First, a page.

2. The denomination is named after Menno Simons (1492-1561), a priest who left the Roman Catholic church in the Netherlands and was persecuted as a heretic.
  3. Its followers have been heavily persecuted, especially in the early years in Switzerland and Germany. Many were burned at the stake.
  4. It identifies with an underground church going back to Waldo and the Waldensians.
  5. They are strong proponents of peace, refusing to participate in military service or to fight in self-defense.
  6. The Amish split from the Mennonites in 1693. Today some conservative Mennonites resemble the Amish, while others are urban professionals – most fall somewhere between in lifestyles.
  7. They are known for their four-part a cappella hymn singing, although that’s changing with the youngest generation. Lay ministry and mutual discipleship are common.
  8. Communion is celebrated as an annual love feast. Any lingering conflicts among the members of the congregation must be reconciled first.
  9. It’s no longer primarily German-speaking or German descendants, a consequence of active mission work and growth worldwide.
  10. Anabaptism is seen as the third stream of Protestantism – the others stemming for John Calvin and Martin Luther. Unlike them, it never accepted state sponsorship or endorsement.

What if there were a sequel?

Let me repeat, What’s Left is my final novel, even though it’s appeared before several earlier ones — or their later revisions. That doesn’t mean I might not rework some more of my earlier books, but I have no intention (at this point, ahem) of undertaking such an ambitious project.

Still, if it’s ever successful, there can be a demand for a sequel. There are many possibilities that point to further development.

One plot twist I considered was this:

A handful of the Erinyes’ grandchildren rebel by returning to attend college across the street from Carmichael’s. Perhaps it’s inevitable that they apply for jobs in the restaurant.

Can they work? We’ll let them decide about becoming cousins.

This could have opened considerations about rebalancing the ownership, for one thing. Or more dimensions to our understanding of what it means to be a family. Or even their own reasons that parallel those of Cassia’s father in moving way back in the early ’70s.

~*~

It’s a big book, admittedly. But it could be a lot bigger.

Where would you take the story of What’s Left from what’s already there? What would you like to have answered?

~*~

I wonder where Cassia’s generation of her extended family or even their children go from here as they face today’s big challenges.

Like brother monks on the road to nirvana

Cassia’s conversations with Rinpoche lead her to crucial new understandings of her father.

In earlier drafts of my novel What’s Left, I considered these possibilities, but rejected them as, well, too wordy, esoteric, or preachy:

Your Baba was on the cusp of some original thinking about Christ as Light, Rinpoche tells me. He was connecting that with an ancient line of Greek philosophy about a term known as Logos. It was all very, very exciting. He was seeing Christ as much more than the historic person of Jesus, much as we see Buddha as something much more than a historic person — you know, Gautama — too.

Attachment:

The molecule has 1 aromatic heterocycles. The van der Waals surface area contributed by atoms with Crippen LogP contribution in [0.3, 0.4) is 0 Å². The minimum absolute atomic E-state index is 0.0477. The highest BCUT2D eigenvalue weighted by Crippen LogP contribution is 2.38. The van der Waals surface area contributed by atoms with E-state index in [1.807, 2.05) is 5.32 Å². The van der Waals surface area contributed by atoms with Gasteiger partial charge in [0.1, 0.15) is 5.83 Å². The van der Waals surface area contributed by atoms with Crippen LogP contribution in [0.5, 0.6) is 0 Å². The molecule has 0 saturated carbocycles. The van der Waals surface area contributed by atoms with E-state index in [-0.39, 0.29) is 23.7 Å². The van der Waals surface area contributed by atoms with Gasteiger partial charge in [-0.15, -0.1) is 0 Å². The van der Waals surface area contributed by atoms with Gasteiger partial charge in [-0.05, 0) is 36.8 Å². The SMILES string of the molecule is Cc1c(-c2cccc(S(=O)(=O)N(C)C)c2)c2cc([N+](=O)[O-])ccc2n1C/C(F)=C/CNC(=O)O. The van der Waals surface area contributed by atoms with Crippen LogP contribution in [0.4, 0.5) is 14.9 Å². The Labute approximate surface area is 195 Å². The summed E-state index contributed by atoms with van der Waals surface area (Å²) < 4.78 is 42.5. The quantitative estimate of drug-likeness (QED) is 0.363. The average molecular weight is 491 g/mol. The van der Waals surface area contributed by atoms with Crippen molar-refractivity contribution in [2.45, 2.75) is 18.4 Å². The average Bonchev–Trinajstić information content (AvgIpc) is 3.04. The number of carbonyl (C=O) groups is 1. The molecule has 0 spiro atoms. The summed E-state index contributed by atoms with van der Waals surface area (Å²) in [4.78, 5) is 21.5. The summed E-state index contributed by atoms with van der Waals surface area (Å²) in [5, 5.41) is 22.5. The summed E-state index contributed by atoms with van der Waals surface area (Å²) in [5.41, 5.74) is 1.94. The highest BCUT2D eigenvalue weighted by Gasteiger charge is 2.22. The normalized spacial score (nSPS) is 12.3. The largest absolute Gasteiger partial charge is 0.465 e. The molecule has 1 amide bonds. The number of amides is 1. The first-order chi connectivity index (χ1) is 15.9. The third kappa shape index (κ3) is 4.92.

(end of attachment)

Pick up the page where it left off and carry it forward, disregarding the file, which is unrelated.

Well, that happens to be a hobbyhorse I ride. Let’s give her father a break!

Rimpoche continues. Your Baba had scorn for those who claim a personal spirituality without any disciplined tradition. He wanted to encourage people to delve into a practice — not that they’re all equal, but they have their own unique wisdom to impart — and that led to his organizing some fascinating ecumenical dialogues, ones that included your Orthodox priest, plus a rabbi, a Sufi or yogi, an evangelical, and so on.

Maybe we’d better leave all that for a later discussion? Cassia has more pressing questions, many of them regarding his photographs and family.

Throughout his monastic studies and labors, he’s pressed to concentrate totally on what’s happening in the moment. Even while sleeping. Looking through a lens would, according to Manoula, place a filter between full experience of that timeless breath and himself. It would place a mask across his face when he most needs to be fully naked, as it were. Who knows what he wears in the monastery, for that matter. We can guess from the photos he took later, on his return visits — and his portraits of his teacher and fellow practitioners. For now, he needs to see not just with his eyes — and his Third Eye — but also with his nose, tongue, lips, ears, and especially his fingers and extended skin. And from there, to embrace the eternal realities rather than the ephemeral illusions flickering and dashing around him. Through this stretch, he heeds fellow monks who create beautiful colored-sand mandalas and then scatter them to the wind rather than preserve their work. This emphasis on the present while pursuing eternal truth may seem to be a paradox, but he submits to the instruction and its flowing current.